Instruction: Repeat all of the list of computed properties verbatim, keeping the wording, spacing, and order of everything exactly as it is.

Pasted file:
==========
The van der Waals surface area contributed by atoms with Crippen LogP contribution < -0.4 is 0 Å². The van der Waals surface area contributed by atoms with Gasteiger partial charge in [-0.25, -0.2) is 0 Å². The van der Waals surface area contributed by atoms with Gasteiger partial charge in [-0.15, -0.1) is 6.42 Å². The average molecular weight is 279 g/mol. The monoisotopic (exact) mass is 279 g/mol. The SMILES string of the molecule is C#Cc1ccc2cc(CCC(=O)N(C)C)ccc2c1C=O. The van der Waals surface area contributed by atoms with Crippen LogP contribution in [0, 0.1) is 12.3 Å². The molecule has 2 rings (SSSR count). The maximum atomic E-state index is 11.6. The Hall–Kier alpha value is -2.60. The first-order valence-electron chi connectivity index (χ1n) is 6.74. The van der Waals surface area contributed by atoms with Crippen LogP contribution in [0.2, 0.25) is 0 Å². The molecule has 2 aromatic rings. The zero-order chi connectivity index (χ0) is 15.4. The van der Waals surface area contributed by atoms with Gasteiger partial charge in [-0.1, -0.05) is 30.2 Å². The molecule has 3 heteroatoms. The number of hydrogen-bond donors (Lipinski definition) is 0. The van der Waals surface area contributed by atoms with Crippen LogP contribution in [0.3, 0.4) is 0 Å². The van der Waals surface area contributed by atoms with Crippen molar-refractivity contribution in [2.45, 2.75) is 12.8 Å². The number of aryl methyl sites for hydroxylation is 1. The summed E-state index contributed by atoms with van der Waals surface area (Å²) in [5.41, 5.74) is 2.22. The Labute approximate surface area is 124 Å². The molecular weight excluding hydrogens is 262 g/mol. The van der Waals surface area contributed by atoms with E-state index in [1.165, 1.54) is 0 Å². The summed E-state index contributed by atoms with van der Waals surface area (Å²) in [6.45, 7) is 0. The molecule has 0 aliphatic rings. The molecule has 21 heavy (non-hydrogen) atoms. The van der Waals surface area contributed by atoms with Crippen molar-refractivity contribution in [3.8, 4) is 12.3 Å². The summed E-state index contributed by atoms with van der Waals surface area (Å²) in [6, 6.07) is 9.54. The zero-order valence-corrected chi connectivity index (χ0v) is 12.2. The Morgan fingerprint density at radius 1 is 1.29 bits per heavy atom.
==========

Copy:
The van der Waals surface area contributed by atoms with Crippen LogP contribution < -0.4 is 0 Å². The van der Waals surface area contributed by atoms with Gasteiger partial charge in [-0.25, -0.2) is 0 Å². The van der Waals surface area contributed by atoms with Gasteiger partial charge in [-0.15, -0.1) is 6.42 Å². The average molecular weight is 279 g/mol. The monoisotopic (exact) mass is 279 g/mol. The SMILES string of the molecule is C#Cc1ccc2cc(CCC(=O)N(C)C)ccc2c1C=O. The van der Waals surface area contributed by atoms with Crippen LogP contribution in [0, 0.1) is 12.3 Å². The molecule has 2 rings (SSSR count). The maximum atomic E-state index is 11.6. The Hall–Kier alpha value is -2.60. The first-order valence-electron chi connectivity index (χ1n) is 6.74. The van der Waals surface area contributed by atoms with Crippen LogP contribution in [0.2, 0.25) is 0 Å². The molecule has 2 aromatic rings. The zero-order chi connectivity index (χ0) is 15.4. The van der Waals surface area contributed by atoms with Gasteiger partial charge in [-0.1, -0.05) is 30.2 Å². The molecule has 3 heteroatoms. The number of hydrogen-bond donors (Lipinski definition) is 0. The van der Waals surface area contributed by atoms with Crippen LogP contribution in [0.3, 0.4) is 0 Å². The van der Waals surface area contributed by atoms with Crippen molar-refractivity contribution in [2.45, 2.75) is 12.8 Å². The number of aryl methyl sites for hydroxylation is 1. The summed E-state index contributed by atoms with van der Waals surface area (Å²) in [5.41, 5.74) is 2.22. The Labute approximate surface area is 124 Å². The molecular weight excluding hydrogens is 262 g/mol. The van der Waals surface area contributed by atoms with E-state index in [1.165, 1.54) is 0 Å². The summed E-state index contributed by atoms with van der Waals surface area (Å²) in [6.45, 7) is 0. The molecule has 0 aliphatic rings. The molecule has 21 heavy (non-hydrogen) atoms. The van der Waals surface area contributed by atoms with Crippen molar-refractivity contribution in [3.8, 4) is 12.3 Å². The summed E-state index contributed by atoms with van der Waals surface area (Å²) in [6, 6.07) is 9.54. The zero-order valence-corrected chi connectivity index (χ0v) is 12.2. The Morgan fingerprint density at radius 1 is 1.29 bits per heavy atom.